Having acquired their first snowmobile in 1968 (a popular Sno-Jet), Stella and Curley were both early and prominent pioneers in the sport of snowmobiling in Michigan. They were both literally trailblazers in the sport, working with authorities to establish snowmobile trails and related infrastructure. For 25 years or so, the two were leaders or participants in countless snowmobile trips throughout the Lower and Upper Peninsulas. Stella and Curley were longtime, loyal members of the Hale Area Trailblazers snowmobile club, and belonged to as many as five local clubs. Stella and Curley were very active as well in the Michigan Snowmobile Association, and were honored as the first couple to become “Life Members” of the fledgling organization.

In later decades, Stella and Curley could be spotted throughout the state on twin his-and-hers snowmobiles. They retired from the sport in 2008 – at the not-so-young ages of 84! By that time, they both had become well-known and beloved figures in the history of snowmobiling in Michigan – not to mention local legends of a sort, having contributed immeasurably to the sport in the Hale area for more than 40 years.

Off the trail, Stella was Curley’s steady sidekick as they made the social rounds of their snowmobile groups and fraternal organizations, such as the HATs, the Eagles, the VFW, the American Legion and others, where Curley was partial to teasingly showing her off as the “Silver Fox” – an apt nod to her very youthful appearance and shock of vivid silvery-white hair.

In the 1990s, Curley had brilliantly handcrafted from scratch a detailed, small-scale Model T pickup truck based on a golf cart chassis and wheels. He likewise meticulously fashioned a radiantly red locomotive on the same scale. Stella and Curley will be remembered by many – in costume and waving – as they drove one or the other contraption in parades through Hale and at venues around the state.

In the snow-free seasons, Stella and Curley regularly prowled the roads of Michigan and America, hauling their 5th-wheel camper behind their truck. They were regulars at camping trips organized by fellow snowmobiling groups throughout the state. For many years, they took extended summer road trips, faithfully showing up at the International Snowmobile Congresses every year at venues around North America. These travels took them as far east as Prince Edward Island, Canada, and as far west as Wyoming. Annual autumn trips to Washington, D.C. to take in the events and sights with son Jim and daughter Cindy were eagerly anticipated and always fondly recalled.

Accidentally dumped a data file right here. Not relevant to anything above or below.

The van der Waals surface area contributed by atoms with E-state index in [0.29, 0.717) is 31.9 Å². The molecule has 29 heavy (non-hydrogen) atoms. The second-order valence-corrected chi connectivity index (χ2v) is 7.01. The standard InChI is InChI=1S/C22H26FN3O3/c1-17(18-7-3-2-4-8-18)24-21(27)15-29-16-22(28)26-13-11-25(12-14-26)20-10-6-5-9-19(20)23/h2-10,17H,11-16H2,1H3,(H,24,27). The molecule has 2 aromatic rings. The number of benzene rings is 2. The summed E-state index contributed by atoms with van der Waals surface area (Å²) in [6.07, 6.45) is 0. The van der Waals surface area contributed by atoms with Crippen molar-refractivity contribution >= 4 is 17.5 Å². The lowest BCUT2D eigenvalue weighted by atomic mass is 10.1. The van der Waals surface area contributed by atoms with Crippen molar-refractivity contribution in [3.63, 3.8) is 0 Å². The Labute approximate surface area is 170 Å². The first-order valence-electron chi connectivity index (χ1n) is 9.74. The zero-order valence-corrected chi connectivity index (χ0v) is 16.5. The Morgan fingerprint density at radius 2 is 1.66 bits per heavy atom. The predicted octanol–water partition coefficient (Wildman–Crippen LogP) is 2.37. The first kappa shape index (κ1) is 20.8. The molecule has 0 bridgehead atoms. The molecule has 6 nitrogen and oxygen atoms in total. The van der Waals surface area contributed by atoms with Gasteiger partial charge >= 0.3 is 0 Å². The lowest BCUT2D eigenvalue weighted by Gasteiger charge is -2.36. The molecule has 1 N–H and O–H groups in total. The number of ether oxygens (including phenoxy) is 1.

Her ethnic identity would always remain a strong focus for Stella – whose original name in Hungarian is “Gizella.” Her children recall a house complete with Hungarian publications, unintelligible radio news broadcasts from Delray and recordings of Gypsy violin music. At the age of 65, Stella realized a lifelong dream of traveling to Hungary to experience the culture firsthand and to meet cousins. Her son Jim and spouse Joe escorted Stella on a journey to Europe, where in a tiny traditional farming village she finally did meet those relatives – speaking Hungarian! – as well as encountered all the hallmarks of her heritage, including the aromas of well-familiar foods, her mother’s childhood home, and the churchyard graves of her grandparents. A highlight of her journey was an overnight stay as a guest in the nearby Royal Palace of Esterháza, the grand and sprawling 18th-century home of the local nobility – and significantly, a place where her own mother as a teenage girl had ironically once labored in the palace laundry!